The surveyors visited the house of each respondent and distributed the questionnaire. They returned to collect the filled questionnaires a few days later.
Investigator FUKUDA Nobutaka, survey carried out by Shin Joho Center
DOI 10.34500/SSJDA.1075
Sponsors (Funds) Health and Labour Sciences Research Grant (Policy Science Promotion Research Project) (Issue number H14 – Policies – 036)
Related Publications (by the Investigator) Please refer to the abstract in Japanese.
Related Publications (based on Secondary Analysis) List of related publications (based on Secondary Analysis)
Documentation [Questionnaire]
Major Survey Items [Face items]
・Family living together (number of members, relationship, gender, age, marital status, and health conditions)
・Residence (type, number of rooms, and residence years)
・Date of birth of the respondent and spouse, last school attended, graduated or withdrawn, places of residence until the age of 15 years, number of siblings, gross annual income of the previous year, and parents' work when the respondent was 15 (employment status, form of employment, job category)

(1) Relationship with partner
・Marital status/situation (never been married/divorced/ separated/ widowed/first marriage/remarriage)
・Month and year of the first marriage
・Experience of living together before marriage (married couples)
・Experience considering divorce (in the last one year), frequency of disagreement with spouse (concerning domestic chores, finance, and others)

(2) Fertility
・Number of children, details of the children (gender, date of birth, health conditions, and marital status)
・Details of the children (18 or under) (last school attended, whether they are studying, current job, distance to their residence, frequency of meetings in the last one year, and satisfaction with the relationship)

(3) Family network
・Experience with consultation in the last one year (details of work/workplace, love/marriage/marital relationship), main consultant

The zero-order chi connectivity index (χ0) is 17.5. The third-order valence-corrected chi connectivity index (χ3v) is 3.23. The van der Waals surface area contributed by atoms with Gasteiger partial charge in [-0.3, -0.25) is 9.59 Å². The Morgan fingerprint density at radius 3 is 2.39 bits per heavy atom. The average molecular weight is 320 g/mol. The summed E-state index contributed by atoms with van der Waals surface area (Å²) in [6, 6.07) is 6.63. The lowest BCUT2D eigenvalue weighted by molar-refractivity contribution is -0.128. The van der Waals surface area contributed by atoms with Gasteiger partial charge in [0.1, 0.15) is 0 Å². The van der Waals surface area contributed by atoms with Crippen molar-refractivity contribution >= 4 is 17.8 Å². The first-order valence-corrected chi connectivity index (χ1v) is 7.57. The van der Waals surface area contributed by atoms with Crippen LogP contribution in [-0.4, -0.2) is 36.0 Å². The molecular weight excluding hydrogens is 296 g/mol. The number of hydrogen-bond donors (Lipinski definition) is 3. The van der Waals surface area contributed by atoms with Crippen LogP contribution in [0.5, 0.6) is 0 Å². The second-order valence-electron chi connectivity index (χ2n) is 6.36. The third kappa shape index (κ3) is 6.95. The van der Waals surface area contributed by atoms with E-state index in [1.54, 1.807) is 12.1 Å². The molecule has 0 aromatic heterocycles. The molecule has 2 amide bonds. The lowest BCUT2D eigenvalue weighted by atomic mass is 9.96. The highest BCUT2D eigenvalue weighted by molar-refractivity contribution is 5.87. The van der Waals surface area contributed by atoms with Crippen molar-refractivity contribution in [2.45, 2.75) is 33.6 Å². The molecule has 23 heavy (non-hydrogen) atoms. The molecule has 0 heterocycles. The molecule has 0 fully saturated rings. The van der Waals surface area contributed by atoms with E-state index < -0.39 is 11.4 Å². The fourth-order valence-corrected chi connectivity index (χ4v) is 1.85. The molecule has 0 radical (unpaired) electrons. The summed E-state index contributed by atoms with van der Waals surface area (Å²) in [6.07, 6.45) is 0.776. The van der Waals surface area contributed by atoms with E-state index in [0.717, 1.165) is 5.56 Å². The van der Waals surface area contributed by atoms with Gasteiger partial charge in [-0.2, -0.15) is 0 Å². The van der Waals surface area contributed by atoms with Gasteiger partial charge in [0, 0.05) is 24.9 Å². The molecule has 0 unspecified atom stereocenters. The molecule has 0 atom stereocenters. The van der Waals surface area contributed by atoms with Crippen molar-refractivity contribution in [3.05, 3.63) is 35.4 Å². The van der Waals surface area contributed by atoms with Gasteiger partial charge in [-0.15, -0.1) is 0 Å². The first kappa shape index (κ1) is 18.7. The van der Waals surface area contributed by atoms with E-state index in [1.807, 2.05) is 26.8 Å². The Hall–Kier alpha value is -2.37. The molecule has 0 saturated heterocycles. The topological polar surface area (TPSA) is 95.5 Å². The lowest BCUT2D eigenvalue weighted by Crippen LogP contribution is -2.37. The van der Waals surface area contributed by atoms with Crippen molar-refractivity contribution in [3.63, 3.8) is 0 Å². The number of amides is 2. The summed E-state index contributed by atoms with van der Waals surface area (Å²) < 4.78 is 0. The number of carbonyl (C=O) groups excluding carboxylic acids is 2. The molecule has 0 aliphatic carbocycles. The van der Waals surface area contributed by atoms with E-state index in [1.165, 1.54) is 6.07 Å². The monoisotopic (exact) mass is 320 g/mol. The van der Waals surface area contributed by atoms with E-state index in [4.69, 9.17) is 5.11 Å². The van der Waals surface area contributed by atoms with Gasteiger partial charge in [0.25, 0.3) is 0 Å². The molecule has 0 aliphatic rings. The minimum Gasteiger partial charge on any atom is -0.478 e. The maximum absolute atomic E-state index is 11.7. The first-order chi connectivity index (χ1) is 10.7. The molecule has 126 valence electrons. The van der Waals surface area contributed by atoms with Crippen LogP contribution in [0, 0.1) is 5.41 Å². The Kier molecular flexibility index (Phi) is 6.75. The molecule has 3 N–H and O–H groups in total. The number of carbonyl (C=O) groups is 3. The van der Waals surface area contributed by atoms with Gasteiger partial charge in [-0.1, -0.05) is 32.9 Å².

・Experience with monetary exchanges in the last one year (between respondent/spouse and family/relatives), total amount, and with whom

(4) Gender
・Thoughts on marriage, family, and gender

(5) Elderly care
・Details of the respondent's and spouse's parents (health conditions, necessity for long-term care/nursing, whether they live together, and distance from their residence, frequency of seeing them, level of satisfaction regarding the relationship, birth month and year, highest level of educational attainment)
・Expectations of living with parents in three years

(6) Thoughts on marriage and children
・Plans to have children, how many, and when
・Potential changes in daily life if there was going to be a child (or a second child) (standard of living, freedom to do things, and so on)
・Intention of getting married
・Experience with living together (unmarried couples)
・Potential changes in daily life if the couple were to get married (standard of living, freedom to do things, and so on)
・Importance of certain things concerning a decision relating to marriage (own income, house after marriage, and so on)

(7) Domestic life and daily routine
・Friends and acquaintances (feels lonely, has many trustworthy friends and acquaintances, and so on)
・Division and frequency of domestic chores, frequency of use of external services (having dinner out, ordering house cleaning service, and so on)
・The person who looks after or nurses the children and frequency

(8) Family finances and social security
・Employment status of the respondent and spouse, form of employment, job category, working hours per week, and time when work starts/ends
・Satisfaction with current work and ideal working hours per week
・Child-rearing cost in the last one year (monthly average), whether the child attended nursery school/kindergarten (when the eldest child was aged between 0 and 6 years)
Date of Release
Topics in CESSDA Click here for details

Family life and marriage
Gender and gender roles
Topics in SSJDA Society/Culture
Version 1 : 2016-12-13
Notes for Users Individuals or groups involved in acts that violate research ethics such as thesis plagiarism or data falsification/alteration are not authorized to use this data for any purpose.